I hate my hair the first week after getting a haircut. It is shorter than I like and it doesn’t style easily. Each hair wants to do its own thing.
The next two weeks, my hair seems to go into place without a problem. I love my hair during this period.
Weeks four and five are a gradual downhill decline. My hair grows longer and is “top-heavy.” I have to put more and more effort into styling to get it to look halfway decent.
Then, there’s the day of my next haircut appointment. All of a sudden my hair does me proud and I question whether I should keep the date with my stylist.
This morning as I glared at my recently-cut locks in the mirror, I thought about the writing cycle and its similarities to hair growth/cuts.
Even though I am excited when I begin a new book, the process isn’t without its problems. The first chapter is the hardest because it sets the story up and builds the momentum. Characters need to be developed and “gel” with each other. I inevitably spend time taming them all down and helping them find their “place” and “purpose.”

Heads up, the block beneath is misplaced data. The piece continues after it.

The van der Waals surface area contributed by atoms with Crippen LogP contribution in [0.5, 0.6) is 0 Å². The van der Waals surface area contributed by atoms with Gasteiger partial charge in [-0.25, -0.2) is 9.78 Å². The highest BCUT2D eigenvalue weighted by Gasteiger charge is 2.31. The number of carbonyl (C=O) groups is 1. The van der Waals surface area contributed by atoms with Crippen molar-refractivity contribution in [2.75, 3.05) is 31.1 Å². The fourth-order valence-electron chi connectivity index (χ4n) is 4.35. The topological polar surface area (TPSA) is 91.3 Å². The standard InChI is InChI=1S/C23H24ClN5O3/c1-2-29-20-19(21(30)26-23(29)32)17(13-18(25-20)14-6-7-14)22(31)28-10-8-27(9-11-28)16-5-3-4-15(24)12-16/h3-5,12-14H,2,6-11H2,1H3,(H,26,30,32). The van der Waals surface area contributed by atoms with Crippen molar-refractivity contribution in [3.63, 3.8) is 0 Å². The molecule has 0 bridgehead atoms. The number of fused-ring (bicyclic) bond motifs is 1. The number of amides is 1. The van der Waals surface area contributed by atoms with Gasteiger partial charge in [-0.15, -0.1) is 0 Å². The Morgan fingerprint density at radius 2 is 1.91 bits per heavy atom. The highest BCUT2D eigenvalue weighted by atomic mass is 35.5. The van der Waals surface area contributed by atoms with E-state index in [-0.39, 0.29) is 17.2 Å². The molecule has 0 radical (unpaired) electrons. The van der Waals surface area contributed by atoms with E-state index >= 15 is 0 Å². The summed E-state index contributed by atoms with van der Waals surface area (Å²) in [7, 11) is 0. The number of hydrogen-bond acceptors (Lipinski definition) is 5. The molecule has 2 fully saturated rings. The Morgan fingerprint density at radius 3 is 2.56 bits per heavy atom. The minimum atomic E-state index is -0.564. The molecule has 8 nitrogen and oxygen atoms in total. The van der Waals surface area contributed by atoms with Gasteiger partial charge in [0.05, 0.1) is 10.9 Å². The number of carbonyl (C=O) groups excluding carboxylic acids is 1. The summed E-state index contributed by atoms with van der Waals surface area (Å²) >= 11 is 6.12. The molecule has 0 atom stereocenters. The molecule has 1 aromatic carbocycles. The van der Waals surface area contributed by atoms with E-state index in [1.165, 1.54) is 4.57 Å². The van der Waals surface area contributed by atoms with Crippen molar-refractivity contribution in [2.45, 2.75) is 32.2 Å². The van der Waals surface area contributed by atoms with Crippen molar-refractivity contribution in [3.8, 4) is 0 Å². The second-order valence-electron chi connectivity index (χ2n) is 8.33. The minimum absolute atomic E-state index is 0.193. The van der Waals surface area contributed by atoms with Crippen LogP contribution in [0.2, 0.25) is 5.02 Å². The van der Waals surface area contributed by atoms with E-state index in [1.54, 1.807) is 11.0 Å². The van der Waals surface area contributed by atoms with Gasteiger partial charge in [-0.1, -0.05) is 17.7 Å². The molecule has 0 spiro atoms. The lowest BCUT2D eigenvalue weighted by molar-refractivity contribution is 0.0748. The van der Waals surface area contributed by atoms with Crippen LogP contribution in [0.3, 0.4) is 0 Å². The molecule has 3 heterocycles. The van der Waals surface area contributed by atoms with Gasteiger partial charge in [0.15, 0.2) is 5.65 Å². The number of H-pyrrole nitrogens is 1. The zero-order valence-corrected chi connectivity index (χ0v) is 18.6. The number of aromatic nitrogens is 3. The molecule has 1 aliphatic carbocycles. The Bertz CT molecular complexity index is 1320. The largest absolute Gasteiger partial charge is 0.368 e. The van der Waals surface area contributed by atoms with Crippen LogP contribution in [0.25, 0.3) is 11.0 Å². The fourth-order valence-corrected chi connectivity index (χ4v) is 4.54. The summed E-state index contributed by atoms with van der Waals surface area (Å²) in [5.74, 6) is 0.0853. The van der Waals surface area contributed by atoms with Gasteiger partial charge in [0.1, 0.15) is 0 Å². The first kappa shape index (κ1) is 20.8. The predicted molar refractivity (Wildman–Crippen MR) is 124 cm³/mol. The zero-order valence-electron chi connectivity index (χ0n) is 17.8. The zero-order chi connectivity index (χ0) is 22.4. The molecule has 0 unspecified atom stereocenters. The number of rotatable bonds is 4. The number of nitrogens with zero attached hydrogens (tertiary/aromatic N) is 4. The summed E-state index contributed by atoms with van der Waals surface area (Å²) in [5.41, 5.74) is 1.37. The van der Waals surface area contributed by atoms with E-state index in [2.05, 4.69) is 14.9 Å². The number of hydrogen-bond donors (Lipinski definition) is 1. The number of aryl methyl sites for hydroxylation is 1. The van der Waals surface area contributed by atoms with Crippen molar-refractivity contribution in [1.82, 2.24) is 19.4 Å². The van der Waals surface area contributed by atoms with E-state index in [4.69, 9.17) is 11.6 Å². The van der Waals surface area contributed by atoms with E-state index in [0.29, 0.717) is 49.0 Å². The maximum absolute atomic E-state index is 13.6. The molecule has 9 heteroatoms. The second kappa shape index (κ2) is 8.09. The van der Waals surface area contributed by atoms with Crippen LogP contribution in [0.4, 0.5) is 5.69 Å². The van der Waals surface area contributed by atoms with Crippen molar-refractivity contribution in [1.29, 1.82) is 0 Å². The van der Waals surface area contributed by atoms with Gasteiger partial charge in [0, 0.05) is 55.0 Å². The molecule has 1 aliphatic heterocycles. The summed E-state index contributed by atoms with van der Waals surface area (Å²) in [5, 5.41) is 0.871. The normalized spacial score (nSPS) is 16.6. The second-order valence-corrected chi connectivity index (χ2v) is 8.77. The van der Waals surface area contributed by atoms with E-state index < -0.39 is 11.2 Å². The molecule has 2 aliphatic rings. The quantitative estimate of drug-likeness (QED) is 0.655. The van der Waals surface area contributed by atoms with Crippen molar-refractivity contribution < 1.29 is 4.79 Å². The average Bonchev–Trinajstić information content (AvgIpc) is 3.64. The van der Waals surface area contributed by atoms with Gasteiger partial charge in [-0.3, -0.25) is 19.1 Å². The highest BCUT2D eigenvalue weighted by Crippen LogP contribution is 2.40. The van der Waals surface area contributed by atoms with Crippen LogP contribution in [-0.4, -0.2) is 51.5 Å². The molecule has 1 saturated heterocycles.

The following chapters are pure fun. As one officer on the television show SVU says, “I love it when a plan comes together.” It is so rewarding when those puzzle pieces fit together and become a beautiful picture of life as I imagine it.
Nearing the end of the book, I get a bit testy. Writing the conclusion, weaving in the lesson learned by the characters and preparing to write a satisfying epilogue are more difficult—and although I enjoy editing someone else’s work—the editing process is slow and laborious when it comes to my own.
As I wait for comments to come back from my Beta Readers, I reflect on the multiple edits and rewrites I have done myself. I think about how much time and money I could save if I would skip the formal edit and go directly to PUBLISH.
But, just like the times I’m facing the haircut/no-haircut dilemma, I know I will contact my editor and set the appointment.
After all, I want to like what I see in the mirror.